Funding for the larger program evaluation in which this study was embedded (data collection training and recruiting of data collectors, android tablets and payments for ethical approvals) was provided by an independent organization. The study authors incurred funding for the analysis and compilation of the report.
The data and materials can be obtained upon reasonable request and with permission from the study authors.
LNK developed the proposal and analyzed and interpreted the results with the help of an independent statistician. PM provided overall supervision and critical review and input into the final manuscript. Both authors read and approved the final manuscript.
Ethical approval for the program evaluation in which this study was embedded was obtained from the national IRB approval body, TASO ethics committee. The data collectors approached all private medicine retail outlets in the target areas and provided the outlets with written documentation that describes the implications for participating in the study. It was made clear that they could refuse to participate or cease participation at any time. The data collectors obtained verbal consent from the study participants.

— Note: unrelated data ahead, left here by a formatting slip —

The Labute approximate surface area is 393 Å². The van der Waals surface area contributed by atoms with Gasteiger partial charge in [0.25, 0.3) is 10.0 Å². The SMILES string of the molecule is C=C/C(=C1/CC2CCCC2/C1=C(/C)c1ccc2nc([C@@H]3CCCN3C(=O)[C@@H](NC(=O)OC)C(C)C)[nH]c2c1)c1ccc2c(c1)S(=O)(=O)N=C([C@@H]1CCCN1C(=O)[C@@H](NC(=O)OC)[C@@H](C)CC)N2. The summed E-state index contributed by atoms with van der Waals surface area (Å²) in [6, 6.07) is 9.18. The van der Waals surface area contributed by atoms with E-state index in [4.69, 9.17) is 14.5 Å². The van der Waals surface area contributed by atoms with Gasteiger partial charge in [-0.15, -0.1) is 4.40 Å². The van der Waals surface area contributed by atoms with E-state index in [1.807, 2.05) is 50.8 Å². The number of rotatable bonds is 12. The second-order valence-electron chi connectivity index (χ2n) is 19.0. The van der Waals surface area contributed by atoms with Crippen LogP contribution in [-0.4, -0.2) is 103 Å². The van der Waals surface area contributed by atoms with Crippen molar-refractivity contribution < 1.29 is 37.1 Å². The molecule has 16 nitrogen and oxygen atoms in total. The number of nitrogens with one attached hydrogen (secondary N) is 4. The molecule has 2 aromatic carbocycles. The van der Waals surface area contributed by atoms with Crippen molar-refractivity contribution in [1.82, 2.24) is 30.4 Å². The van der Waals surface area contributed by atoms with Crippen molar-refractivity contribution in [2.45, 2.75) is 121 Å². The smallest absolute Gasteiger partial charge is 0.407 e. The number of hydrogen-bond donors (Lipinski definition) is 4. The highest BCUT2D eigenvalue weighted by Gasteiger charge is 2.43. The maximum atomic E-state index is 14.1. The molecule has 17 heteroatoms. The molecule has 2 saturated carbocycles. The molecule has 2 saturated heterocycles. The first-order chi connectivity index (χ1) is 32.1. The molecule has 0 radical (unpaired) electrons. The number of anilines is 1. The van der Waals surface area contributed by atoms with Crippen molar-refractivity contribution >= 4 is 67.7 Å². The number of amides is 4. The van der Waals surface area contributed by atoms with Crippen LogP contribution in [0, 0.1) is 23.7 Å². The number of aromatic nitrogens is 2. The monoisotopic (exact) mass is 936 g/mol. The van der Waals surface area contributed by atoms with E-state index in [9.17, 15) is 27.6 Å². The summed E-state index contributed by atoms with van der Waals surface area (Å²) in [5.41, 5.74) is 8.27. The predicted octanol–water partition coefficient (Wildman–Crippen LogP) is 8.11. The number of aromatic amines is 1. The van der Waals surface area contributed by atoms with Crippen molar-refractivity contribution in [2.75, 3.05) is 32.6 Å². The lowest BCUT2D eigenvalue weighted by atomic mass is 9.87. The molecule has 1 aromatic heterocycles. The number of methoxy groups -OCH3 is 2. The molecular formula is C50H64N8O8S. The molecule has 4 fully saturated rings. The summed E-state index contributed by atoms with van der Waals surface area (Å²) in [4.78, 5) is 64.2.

The authors declare that they have no competing interests.
Springer Nature remains neutral with regard to jurisdictional claims in published maps and institutional affiliations.
Lorraine Nabbanja Kabunga, Email: moc.liamg@kevanol.
Paschal Mujasi, Email: ku.oc.oohay@isajumP.